Karen Laine and Mina Hawk
Source: HGTV

'Good Bones' Star Mina Hawk: "We're Not Single-Handedly" Contributing to Gentrification

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Jul. 27 2021, Published 6:58 p.m. ET

If there's one investment that always seems to pay off, it's real estate. Sure, it's not as rapid or mind-blowing of an increase as some overnight cryptocurrency millionaires have experienced, but if you have the ability to buy and sell real estate, then you're in a pretty good position to make some money.

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And folks know this, which is one of the reasons why shows like HGTV's Good Bones pull in so many viewers. The program features the mother-daughter duo of Karen E. Laine and Mina Starsiak Hawk, who find fixer-upper houses, dump their resources into renovating them, and then flip said houses for a profit.

The show is immensely popular, and while there are fans who love it, there are also a number of folks who have accused Good Bones and other HGTV programs of "gentrification."

Mina has even spoken about the topic of gentrification while discussing 'Good Bones.'

In an interview with Indianapolis Monthly, Mina was posed the following question: "Are you contributing to gentrification by selling your renovated homes for $400,000?"

If you aren't familiar with gentrification, Lexico defines it as thus: "The process whereby the character of a poor urban area is changed by wealthier people moving in, improving housing, and attracting new businesses, typically displacing current inhabitants in the process."

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mina hawk
Source: Getty Images

Much has been said about the topic, and there are probably areas near you that you've seen completely transform in a matter of a few years. Take Edgewater, N.J., for example: Longtime northern N.J. residents may remember the town as being a heavily industrialized area known for its view of trash barges across the Hudson.

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Now, it's one of the wealthier and exclusive pieces of New Jersey real estate to live in. Heck, Cardi B has a house there, and it doesn't hurt that the place has one of the fanciest frozen yogurt places I've personally ever visited.

Mina, when asked by the outlet if she was contributing to gentrification, didn't mince words.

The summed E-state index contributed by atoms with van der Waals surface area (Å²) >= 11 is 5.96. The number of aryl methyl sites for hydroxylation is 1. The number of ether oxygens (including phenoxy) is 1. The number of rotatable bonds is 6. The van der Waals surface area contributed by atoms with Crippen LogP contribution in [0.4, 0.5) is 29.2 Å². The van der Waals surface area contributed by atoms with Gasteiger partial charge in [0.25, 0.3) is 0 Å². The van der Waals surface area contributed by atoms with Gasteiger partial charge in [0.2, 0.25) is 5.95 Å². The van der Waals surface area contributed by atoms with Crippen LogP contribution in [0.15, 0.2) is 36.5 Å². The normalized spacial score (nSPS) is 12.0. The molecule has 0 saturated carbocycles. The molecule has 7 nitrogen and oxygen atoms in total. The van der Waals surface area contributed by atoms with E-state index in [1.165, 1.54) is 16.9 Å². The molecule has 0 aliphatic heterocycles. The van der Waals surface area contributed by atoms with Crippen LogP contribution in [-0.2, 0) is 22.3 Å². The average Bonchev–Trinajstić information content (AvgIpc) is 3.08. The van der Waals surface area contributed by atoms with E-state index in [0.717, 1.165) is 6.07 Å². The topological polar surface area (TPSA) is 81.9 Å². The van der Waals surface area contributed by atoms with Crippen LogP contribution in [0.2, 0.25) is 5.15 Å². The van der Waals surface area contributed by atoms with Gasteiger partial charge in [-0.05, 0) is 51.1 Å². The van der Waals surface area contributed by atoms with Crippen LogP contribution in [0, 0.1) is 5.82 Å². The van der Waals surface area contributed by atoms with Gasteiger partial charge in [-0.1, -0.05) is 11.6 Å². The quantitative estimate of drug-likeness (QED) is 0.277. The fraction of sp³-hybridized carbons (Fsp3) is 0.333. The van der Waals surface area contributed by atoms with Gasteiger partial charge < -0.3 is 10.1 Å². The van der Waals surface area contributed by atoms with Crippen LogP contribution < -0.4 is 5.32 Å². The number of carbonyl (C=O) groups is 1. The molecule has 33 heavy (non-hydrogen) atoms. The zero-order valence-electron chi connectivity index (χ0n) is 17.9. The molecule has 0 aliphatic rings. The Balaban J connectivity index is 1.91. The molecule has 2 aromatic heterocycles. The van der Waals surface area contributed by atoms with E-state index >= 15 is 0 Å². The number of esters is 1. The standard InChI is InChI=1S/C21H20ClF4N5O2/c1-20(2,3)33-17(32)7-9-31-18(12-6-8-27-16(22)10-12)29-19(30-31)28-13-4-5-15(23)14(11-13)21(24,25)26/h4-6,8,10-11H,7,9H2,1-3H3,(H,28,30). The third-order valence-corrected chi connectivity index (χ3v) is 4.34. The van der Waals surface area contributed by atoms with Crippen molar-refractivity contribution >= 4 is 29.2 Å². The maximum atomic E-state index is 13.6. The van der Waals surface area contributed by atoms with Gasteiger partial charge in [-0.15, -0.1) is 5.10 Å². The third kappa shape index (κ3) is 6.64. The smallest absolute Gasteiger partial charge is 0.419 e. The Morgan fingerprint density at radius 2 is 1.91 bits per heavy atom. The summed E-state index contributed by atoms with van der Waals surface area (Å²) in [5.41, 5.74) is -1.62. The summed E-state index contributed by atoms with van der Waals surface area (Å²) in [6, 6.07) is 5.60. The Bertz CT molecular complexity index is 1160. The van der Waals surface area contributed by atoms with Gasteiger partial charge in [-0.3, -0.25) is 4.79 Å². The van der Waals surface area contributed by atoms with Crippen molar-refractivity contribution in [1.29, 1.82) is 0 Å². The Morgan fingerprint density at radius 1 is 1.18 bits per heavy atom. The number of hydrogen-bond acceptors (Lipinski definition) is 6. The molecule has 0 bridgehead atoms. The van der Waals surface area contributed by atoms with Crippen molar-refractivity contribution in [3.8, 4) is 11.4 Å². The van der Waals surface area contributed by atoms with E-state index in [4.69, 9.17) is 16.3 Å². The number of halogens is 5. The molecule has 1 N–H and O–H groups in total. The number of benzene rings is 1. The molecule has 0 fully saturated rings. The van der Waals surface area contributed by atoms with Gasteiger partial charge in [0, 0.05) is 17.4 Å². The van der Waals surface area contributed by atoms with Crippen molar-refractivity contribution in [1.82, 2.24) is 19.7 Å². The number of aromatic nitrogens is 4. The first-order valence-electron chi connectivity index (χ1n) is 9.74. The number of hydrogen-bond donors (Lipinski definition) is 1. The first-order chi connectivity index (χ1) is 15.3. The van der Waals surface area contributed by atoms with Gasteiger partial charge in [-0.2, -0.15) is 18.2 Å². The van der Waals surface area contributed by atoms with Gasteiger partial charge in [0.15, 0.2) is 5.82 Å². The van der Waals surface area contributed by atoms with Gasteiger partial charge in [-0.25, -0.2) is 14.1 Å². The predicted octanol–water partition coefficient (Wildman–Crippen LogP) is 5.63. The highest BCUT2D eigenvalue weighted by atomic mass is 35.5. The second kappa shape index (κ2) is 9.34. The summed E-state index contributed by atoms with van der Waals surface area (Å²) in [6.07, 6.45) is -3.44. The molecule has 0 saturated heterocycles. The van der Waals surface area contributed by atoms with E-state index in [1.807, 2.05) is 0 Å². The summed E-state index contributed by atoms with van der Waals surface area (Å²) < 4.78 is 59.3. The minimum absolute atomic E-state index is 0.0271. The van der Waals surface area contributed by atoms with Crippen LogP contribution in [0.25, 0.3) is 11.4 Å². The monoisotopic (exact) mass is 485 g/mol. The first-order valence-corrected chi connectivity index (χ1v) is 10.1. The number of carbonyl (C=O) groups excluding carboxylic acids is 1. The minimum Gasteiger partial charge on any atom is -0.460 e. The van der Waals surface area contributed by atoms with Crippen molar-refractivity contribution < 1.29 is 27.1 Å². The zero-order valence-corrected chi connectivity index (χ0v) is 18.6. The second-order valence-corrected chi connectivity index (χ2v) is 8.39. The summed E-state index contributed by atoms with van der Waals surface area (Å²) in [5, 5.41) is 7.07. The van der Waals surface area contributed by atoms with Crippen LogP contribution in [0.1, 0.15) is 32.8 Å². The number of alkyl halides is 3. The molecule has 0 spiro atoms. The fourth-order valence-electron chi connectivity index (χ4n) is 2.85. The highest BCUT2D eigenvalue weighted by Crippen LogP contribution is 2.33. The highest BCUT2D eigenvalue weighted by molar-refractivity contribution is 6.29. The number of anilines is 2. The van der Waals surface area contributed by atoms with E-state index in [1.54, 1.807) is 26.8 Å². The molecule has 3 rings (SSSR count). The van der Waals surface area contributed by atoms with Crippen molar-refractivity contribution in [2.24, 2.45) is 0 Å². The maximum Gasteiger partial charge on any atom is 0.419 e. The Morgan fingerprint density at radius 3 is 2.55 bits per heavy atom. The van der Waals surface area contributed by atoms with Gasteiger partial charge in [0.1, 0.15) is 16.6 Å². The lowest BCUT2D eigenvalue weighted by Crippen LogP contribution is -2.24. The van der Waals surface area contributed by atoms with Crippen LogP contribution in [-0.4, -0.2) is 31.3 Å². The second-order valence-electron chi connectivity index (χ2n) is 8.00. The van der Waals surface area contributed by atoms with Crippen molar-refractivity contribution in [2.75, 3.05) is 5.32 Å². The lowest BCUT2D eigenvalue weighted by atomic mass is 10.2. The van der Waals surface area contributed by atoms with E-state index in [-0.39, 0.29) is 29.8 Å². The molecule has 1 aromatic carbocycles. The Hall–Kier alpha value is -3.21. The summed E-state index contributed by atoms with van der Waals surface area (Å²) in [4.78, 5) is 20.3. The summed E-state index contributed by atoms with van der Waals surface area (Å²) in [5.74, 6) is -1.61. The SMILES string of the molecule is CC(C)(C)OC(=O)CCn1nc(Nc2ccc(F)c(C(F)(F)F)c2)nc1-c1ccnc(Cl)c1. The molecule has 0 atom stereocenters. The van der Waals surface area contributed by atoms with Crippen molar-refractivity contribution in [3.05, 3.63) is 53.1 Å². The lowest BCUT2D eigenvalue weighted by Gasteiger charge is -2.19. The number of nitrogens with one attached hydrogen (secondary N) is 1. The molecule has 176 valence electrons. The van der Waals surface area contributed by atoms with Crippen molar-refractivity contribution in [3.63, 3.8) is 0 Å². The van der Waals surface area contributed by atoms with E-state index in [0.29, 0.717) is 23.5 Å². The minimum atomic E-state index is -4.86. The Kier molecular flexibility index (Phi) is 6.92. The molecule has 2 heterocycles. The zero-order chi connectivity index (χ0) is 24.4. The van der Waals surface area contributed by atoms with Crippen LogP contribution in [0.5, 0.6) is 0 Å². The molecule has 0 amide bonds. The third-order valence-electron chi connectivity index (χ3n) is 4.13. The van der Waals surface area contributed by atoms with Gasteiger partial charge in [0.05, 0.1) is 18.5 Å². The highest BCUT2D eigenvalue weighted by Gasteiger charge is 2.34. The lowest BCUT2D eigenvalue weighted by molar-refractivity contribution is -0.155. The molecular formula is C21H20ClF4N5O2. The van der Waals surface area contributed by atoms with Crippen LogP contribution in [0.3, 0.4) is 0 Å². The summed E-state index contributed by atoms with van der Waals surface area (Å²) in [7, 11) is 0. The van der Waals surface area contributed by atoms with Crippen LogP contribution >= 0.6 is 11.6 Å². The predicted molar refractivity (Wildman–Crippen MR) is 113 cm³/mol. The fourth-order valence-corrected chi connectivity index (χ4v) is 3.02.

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"We’re definitely not doing it single-handedly. There are plenty of other investors," she said. Mina also offered up her own thoughts on ensuring that longtime residents of an area get to stay in an area, suggesting there be a ceiling of sorts for property taxes.

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"The biggest issue I’d like to see changed is a family that has owned the house for generations and is on a fixed income, like Social Security. That slight raise in property taxes is something they can’t handle. Can we legislate some change? Cap property taxes for them?" she said.

The United States has oft been criticized for having the lowest rate of return for its ever-increasing cost of property taxes.

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In many parts of the country, homeowners are forced to secure a second source of income just to keep paying taxes on their house, even if they already own it.

Tons of thought-pieces have been published on the glorification of gentrification in many HGTV shows, including Good Bones, like this one article published on Spirit Blog.

The piece states, "The whole idea is gentrification although they never say the word. They are focusing on a few neighborhoods in the city. They use a lot of code words. The neighborhoods are 'up and coming' or 'transitional.' People are just 'finding out about the area.' Let me translate. These are low-income, predominately black neighborhoods that didn’t have a lot of investment where white people can swoop in and buy investment properties."

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In a free market society, stopping any corporation or individual with tons of money from buying up properties and developing them is going to be pretty difficult. Just look at what's going on in Vancouver; in 2015 a third of the city's real estate came under ownership of foreign corporations.

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